Waterloo or Dunkirk?

Last summer, Senator Jim DeMint (R-S.C.) predicted that if Republicans were “able to stop” passage of a comprehensive health care reform bill, the defeat would be President Obama’s “Waterloo” (a reference to the French Emperor Napoleon’s final battle). In the months that followed, health care industry lobbyists and their GOP counterparts engaged in a shameful campaign of scare-tactics, disinformation and outright lies against reform.

This cynical crusade proved brutally effective, turning public opinion against the bill and helping to sweep Senator-elect Scott Brown (R-MA) into office. Consequently, Democratic leaders are considering scrapping the legislation and starting from scratch. Some even advocate walking away from the issue entirely. That would be a huge mistake. If Congressional Democrats abandon health care now, DeMint’s statement may very well come true.

On the contrary, by coming together and successfully salvaging some semblance of reform, this battle may prove to be President Obama’s Dunkirk rather than his Waterloo. For those who slept through history class, the “miracle of Dunkirk” occurred in 1940, prior to U.S. involvement in World War Two. Following a disastrous offensive against Nazi Germany in France, over 300,000 retreating British troops were rescued from the beaches around Dunkirk and ferried back across the English Channel to fight another day.

Ever since, the term “Dunkirk spirit” has been synonymous with Britain’s stoic resolve and tendency to band together when faced with tremendous adversity. Democrats can learn much from this quintessential “disaster turned to triumph.” If they answer the call of history and rally to pass comprehensive health care reform, it would provide a psychological boost to Democratic morale and build momentum heading into the 2010 midterm elections.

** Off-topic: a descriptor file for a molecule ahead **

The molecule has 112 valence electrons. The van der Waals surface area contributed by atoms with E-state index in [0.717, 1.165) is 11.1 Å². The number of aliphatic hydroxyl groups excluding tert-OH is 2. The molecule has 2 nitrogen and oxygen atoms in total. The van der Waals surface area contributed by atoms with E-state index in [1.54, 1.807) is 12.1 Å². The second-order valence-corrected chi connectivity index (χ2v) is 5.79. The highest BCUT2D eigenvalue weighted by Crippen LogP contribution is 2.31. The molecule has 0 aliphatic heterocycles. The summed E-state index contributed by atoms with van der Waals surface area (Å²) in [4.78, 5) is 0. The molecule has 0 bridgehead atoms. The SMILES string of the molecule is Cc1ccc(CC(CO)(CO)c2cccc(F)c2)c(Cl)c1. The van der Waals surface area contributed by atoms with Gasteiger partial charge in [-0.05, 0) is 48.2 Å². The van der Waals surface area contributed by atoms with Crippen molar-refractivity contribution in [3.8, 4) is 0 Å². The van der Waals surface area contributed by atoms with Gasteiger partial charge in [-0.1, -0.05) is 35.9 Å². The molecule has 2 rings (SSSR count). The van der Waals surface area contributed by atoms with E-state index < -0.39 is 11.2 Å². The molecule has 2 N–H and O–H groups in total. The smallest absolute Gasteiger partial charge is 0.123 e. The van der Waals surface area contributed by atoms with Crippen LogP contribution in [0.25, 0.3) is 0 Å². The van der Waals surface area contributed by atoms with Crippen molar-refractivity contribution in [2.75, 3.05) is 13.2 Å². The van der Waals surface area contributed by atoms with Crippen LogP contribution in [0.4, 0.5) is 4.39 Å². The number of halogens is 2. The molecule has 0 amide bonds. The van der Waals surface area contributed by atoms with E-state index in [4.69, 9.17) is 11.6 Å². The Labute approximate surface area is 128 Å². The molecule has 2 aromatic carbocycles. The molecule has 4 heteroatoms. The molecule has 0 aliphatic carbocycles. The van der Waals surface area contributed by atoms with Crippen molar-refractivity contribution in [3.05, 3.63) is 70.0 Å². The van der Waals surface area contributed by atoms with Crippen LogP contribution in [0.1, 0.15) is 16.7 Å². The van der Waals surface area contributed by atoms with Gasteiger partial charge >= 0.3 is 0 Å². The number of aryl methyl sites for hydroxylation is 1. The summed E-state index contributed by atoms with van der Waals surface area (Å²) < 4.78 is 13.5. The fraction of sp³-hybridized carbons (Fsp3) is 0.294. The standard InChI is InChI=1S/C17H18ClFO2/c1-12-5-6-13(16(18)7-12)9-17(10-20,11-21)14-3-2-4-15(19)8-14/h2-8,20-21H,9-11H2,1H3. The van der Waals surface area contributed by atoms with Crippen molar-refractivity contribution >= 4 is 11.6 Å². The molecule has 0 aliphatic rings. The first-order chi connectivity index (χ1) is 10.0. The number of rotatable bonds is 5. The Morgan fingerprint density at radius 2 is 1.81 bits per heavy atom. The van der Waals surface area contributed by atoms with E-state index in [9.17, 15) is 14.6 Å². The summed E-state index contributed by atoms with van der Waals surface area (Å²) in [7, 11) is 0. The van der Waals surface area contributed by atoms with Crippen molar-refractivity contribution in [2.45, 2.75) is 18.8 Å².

According to Politico.com, the most likely scenario for passage involves the House approving the Senate’s bill word-for-word, while House leaders make limited changes to appease certain, key constituencies. These revisions would then be passed by the Senate using a parliamentary maneuver known as reconciliation, generally reserved for budget measures, that requires only 51 votes.

Opponents of reform will inevitably argue that invoking reconciliation amounts to subverting the people’s will. However, that opinion fails to acknowledge the underhanded tactics employed by the GOP to influence public opinion. It also ignores the precedent set by the Bush Administration when they used reconciliation to push through their tax cuts for the wealthiest one-percent of Americans in 2001 and 2003.

As Democratic strategist David Plouffe noted in an op-ed piece for the Washington Post yesterday, “Americans’ health and our nation’s long-term fiscal health depend on” passing, “a meaningful health care reform package without delay.” The status quo, in regard health care and many other issues, is unsustainable. Congressional Democrats must approve the reform bill and let the American People judge it on its own merits instead of Republican propaganda.

The British experience at Dunkirk demonstrates how an inspiring moral victory, snatched from the jaws of demoralizing defeat, can quickly transform into an enduring, rallying cry. Although, as Prime Minister Winston Churchill cautioned after that epic rescue, “wars are not won by evacuations.” President Obama and his fellow Democrats must win major, decisive, legislative victories in the coming months and years. Passing a comprehensive health care reform bill by any means necessary is the first step towards achieving those goals.

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12 thoughts on “Waterloo or Dunkirk?

  1. The people have spoken, not only in Massachusetts but in poll after poll. The people DO NOT want the health care “reform” passed by the Senate. It would make health care more expensive, harder to get and government controlled. Worse yet, it would mean government paid abortions for the first time.